[Date Prev][Date Next][Thread Prev][Thread Next][Date Index][Thread Index][Subject Index][Author Index]

MAURICE WILSON



Dan Varner asked for information on Maurice Wilson.

Wilson was indeed one of the best and most influential restorers of prehistoric
life and his material is incredible widely published. His most famous paintings
of prehistoric animals - at least as far as I am aware - were the 50 or so that
were published as collectible cards and distributed in PG Tips tea packets. The
series came out some time around 1977. I don't remember that far back as I was
busy learning to talk and walk. The album for these was called _Prehistoric
Animals_ and featured a truly awful painting of a tyrannosaur, a _Triceratops_
and a volcano on the cover: not a Wilson painting. If you do not have this book
with all of its cards, you do not know Wilson art. Includes all classic
'prehistoric animals' as well as some gems like _Mandasuchus_, one of the
earliest popular pictures of _Deinonychus_, a beach-crawling _Cryptoclidus_, a
**grey** _Phorusrhacos_, and a black mosasaur.

David Day's _Encyclopedia of Vanished Species_ includes an absolute pile of
Wilson artwork that was never published elsewhere - Wilson did all of the bear,
wild dog, big cat and marsupial illustrations in there as well as some of the
ungulates. Marvel at his thylacines and white wolves. There are several wildlife
books for children exclusively illustrated by Wilson. Richard Carrington's
_Mermaids and Mastodons_ is illustrated throughout by Wilson.

> I am hoping that some of you out there in the U.K. can help me. Are any of
> you familiar with Maurice Wilson, the artist who did so many restorations for
> Swinton and Carrington? I believe he was the first artist to do "modern"
> dinosaurs with erect limbs and horizontal backbones and also fully erect
> Australopithecines and other homonids  back in the fifties and sixties. Is it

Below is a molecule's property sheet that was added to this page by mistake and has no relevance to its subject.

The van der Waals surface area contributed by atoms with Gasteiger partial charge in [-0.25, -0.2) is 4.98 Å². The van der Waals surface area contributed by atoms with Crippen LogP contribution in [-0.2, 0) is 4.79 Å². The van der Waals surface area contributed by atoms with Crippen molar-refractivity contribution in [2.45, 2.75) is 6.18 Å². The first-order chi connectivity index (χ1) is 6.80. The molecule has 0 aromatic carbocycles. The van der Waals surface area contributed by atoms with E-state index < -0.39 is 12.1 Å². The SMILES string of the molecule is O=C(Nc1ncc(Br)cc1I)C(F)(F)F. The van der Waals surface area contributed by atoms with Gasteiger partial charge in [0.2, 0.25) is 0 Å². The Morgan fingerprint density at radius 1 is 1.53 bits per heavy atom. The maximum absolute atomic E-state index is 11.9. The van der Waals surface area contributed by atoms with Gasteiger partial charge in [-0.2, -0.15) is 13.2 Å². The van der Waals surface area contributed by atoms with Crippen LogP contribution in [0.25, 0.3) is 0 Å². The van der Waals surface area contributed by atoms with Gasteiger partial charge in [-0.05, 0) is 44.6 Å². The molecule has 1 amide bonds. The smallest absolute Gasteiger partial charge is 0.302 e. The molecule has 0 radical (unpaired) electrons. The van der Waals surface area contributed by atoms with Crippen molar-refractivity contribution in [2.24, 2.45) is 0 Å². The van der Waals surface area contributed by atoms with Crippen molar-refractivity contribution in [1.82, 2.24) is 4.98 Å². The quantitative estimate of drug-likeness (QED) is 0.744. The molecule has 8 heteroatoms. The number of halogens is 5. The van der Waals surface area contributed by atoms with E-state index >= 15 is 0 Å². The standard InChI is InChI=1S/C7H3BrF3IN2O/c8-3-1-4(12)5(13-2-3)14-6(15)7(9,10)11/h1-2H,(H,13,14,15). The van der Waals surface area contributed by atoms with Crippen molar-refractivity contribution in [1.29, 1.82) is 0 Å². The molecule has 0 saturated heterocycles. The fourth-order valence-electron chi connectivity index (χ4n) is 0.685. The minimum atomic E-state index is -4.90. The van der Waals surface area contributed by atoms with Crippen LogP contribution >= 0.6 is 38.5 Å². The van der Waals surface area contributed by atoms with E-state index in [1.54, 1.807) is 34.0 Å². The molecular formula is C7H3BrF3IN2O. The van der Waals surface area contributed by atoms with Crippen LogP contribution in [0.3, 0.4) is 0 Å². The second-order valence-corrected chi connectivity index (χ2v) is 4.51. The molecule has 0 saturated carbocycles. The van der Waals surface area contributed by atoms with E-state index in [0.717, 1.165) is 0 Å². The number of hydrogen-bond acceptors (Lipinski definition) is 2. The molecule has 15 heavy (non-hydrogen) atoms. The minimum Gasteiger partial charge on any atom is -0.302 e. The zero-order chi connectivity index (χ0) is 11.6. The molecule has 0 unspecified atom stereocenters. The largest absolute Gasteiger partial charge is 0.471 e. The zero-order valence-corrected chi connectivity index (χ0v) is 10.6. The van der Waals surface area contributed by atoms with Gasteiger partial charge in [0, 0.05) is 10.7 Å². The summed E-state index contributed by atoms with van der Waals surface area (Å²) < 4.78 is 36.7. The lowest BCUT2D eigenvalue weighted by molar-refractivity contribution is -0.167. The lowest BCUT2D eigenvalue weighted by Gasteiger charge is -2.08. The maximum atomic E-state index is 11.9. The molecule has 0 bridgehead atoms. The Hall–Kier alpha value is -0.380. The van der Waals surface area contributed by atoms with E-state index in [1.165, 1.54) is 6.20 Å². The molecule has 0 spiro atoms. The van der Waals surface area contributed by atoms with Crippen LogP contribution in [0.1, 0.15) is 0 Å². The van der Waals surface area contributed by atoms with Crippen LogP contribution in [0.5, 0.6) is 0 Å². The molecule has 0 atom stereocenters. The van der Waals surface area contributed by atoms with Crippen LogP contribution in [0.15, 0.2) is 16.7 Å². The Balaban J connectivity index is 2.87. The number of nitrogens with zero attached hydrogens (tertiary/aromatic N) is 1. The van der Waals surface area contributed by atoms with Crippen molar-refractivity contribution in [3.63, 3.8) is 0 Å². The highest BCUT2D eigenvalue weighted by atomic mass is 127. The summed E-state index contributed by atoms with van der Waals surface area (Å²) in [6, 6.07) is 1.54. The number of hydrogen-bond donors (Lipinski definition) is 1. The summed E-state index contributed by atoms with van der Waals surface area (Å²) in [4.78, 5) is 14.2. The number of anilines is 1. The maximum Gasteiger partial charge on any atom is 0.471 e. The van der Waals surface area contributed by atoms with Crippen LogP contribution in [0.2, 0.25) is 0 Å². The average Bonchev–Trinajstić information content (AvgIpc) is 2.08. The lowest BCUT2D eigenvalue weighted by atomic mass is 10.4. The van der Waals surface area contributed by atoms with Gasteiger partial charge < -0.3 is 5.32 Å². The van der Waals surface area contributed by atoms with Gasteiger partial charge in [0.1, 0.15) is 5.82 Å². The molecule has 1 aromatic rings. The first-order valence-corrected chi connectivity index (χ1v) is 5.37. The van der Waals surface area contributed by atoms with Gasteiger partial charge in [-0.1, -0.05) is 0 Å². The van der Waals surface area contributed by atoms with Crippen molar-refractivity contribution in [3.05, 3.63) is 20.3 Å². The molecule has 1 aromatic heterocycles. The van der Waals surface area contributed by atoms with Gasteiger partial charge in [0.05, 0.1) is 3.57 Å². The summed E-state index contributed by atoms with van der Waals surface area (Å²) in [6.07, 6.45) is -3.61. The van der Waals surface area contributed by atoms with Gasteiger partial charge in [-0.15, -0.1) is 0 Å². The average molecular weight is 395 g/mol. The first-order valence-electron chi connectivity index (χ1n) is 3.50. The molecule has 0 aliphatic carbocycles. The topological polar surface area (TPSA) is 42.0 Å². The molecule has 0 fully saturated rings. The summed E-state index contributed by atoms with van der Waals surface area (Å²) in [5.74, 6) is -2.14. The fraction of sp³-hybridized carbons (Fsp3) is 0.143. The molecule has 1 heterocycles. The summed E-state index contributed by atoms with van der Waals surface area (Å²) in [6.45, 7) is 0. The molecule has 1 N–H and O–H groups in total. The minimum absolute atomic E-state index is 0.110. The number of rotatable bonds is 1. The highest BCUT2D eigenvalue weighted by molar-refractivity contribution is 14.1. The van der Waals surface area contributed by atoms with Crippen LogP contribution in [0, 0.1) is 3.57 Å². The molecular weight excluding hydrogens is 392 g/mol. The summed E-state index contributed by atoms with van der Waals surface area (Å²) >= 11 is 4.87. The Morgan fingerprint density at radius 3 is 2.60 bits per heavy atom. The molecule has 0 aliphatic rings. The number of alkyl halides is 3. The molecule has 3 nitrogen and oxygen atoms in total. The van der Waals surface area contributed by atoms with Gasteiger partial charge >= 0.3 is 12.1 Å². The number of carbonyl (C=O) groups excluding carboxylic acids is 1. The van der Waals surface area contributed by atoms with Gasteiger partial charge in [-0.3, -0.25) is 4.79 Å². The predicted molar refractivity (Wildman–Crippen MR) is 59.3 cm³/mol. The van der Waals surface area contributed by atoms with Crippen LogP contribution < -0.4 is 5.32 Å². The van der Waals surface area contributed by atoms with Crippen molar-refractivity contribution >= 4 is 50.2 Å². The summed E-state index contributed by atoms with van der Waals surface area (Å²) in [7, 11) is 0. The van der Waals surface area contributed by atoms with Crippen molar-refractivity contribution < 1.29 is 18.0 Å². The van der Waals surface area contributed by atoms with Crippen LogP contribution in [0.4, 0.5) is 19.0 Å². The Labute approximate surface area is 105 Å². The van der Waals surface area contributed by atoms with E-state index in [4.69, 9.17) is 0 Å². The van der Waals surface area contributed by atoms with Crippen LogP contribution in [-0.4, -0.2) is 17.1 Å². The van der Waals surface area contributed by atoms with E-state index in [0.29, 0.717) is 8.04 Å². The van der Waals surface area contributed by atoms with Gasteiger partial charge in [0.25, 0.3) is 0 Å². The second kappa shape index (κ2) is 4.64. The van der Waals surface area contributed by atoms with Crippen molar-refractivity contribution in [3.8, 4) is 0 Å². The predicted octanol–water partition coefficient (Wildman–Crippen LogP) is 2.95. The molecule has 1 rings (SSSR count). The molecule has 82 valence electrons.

> possible to contact him? He certainly must be the most underrated of
> paleoartists. Thanks, Dan Varner.

Wilson art is totally unique and immediately identifiable to the trained eye.
I find his method of depicting soft structures like fur or grass the most unique
aspect - may sound unimportant but it is superb realism and aids creation of
amazingly real scenes. Wilson took this further by painting some animals with
a 'grizzle' to their fur (a kind of floating grey sheen, the result of reflected
light on the light-coloured tips of hairs) - something I have never seen
reproduced with half the accuracy and panache. 

Another remarkable - almost peculiar - aspect of his art is 'The Scale Factor'.
It is hard to appreciate without a painting there in front of you, but Wilson
could create scenes and animals that had a definite scale, yet deceptively the
animals always looked to be much smaller than they are supposed to be. I grew
up thinking that _Glyptodon_ was house cat-sized and that _Mosasaurus_ could fit
in your bath thanks to Wilson. This is not a criticism, but homage to an amazing
optical illusion that I still marvel over (Wilson's style of painting: not
getting a mosasaur into a bath).

Wilson's art, like that of nearly all 'palaeoartists', reflects the thinking of
the day, and is not therefore 'accurate' by modern standards. Hadrosaurs stand
waist-deep in lakes and suck on piles of waterweed, tails drag on the ground,
and theropods and ornithopods tend to stand bolt-upright on straight, columnar
hindlimbs. Some of his bipedal dinosaurs stand or run/walk with near-horizontal
backbones, and in fact a few of his theropods (all _Megalosaurus_ so far as I
remember) have their tails way, way off the ground. In other restorations he
appears to have carried the tail out horizontally from the sacrum, but then
inserted a funny hump that arches it up and then down to drag on the ground.
This is most marked in his hadrosaurs where it is truly an anatomical
inaccuracy. These inconsistencies in dinosaur design reflect uncertainties
inherent to dinosaur science before the Ostrom-Bakker paradigm: Wilson was
working at a time in which modern views of dinosaurian biomechanics and anatomy
were not widely accepted.

Though I have a lot of his art in books, I know next to nothing about Wilson the
man. This is both because I have never looked, and because it's not really
available information. I recall hearing that the man is sadly no longer with us,
but then I heard the same for Alan Charig, so I'm not sure if it's correct. I'd
be interested if anyone knows any more.

I'm off to Lyme Regis to dig up Liassic ichthyosaurs.

The countdown continues: 15

DARREN NAISH